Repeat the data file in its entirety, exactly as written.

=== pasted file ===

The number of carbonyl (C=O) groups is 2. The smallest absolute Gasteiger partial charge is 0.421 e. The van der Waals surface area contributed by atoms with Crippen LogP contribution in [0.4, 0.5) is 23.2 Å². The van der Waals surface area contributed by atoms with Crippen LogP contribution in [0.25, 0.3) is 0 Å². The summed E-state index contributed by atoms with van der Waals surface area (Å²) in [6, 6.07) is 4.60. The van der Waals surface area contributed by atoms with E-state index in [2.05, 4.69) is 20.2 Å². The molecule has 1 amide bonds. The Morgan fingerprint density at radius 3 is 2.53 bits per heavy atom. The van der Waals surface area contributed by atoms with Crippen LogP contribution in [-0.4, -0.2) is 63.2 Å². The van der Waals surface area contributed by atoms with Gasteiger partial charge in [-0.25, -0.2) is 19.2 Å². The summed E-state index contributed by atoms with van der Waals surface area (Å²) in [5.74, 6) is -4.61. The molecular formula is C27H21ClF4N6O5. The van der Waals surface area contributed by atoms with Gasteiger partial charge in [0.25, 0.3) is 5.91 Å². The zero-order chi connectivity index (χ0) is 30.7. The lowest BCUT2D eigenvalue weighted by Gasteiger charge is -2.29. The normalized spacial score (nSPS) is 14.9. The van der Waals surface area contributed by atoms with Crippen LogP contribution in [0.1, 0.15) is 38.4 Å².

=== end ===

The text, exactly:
The number of carbonyl (C=O) groups is 2. The smallest absolute Gasteiger partial charge is 0.421 e. The van der Waals surface area contributed by atoms with Crippen LogP contribution in [0.4, 0.5) is 23.2 Å². The van der Waals surface area contributed by atoms with Crippen LogP contribution in [0.25, 0.3) is 0 Å². The summed E-state index contributed by atoms with van der Waals surface area (Å²) in [6, 6.07) is 4.60. The van der Waals surface area contributed by atoms with E-state index in [2.05, 4.69) is 20.2 Å². The molecule has 1 amide bonds. The Morgan fingerprint density at radius 3 is 2.53 bits per heavy atom. The van der Waals surface area contributed by atoms with Crippen LogP contribution in [-0.4, -0.2) is 63.2 Å². The van der Waals surface area contributed by atoms with Gasteiger partial charge in [-0.25, -0.2) is 19.2 Å². The summed E-state index contributed by atoms with van der Waals surface area (Å²) in [5.74, 6) is -4.61. The molecular formula is C27H21ClF4N6O5. The van der Waals surface area contributed by atoms with Gasteiger partial charge in [0.25, 0.3) is 5.91 Å². The zero-order chi connectivity index (χ0) is 30.7. The lowest BCUT2D eigenvalue weighted by Gasteiger charge is -2.29. The normalized spacial score (nSPS) is 14.9. The van der Waals surface area contributed by atoms with Crippen LogP contribution in [0.1, 0.15) is 38.4 Å².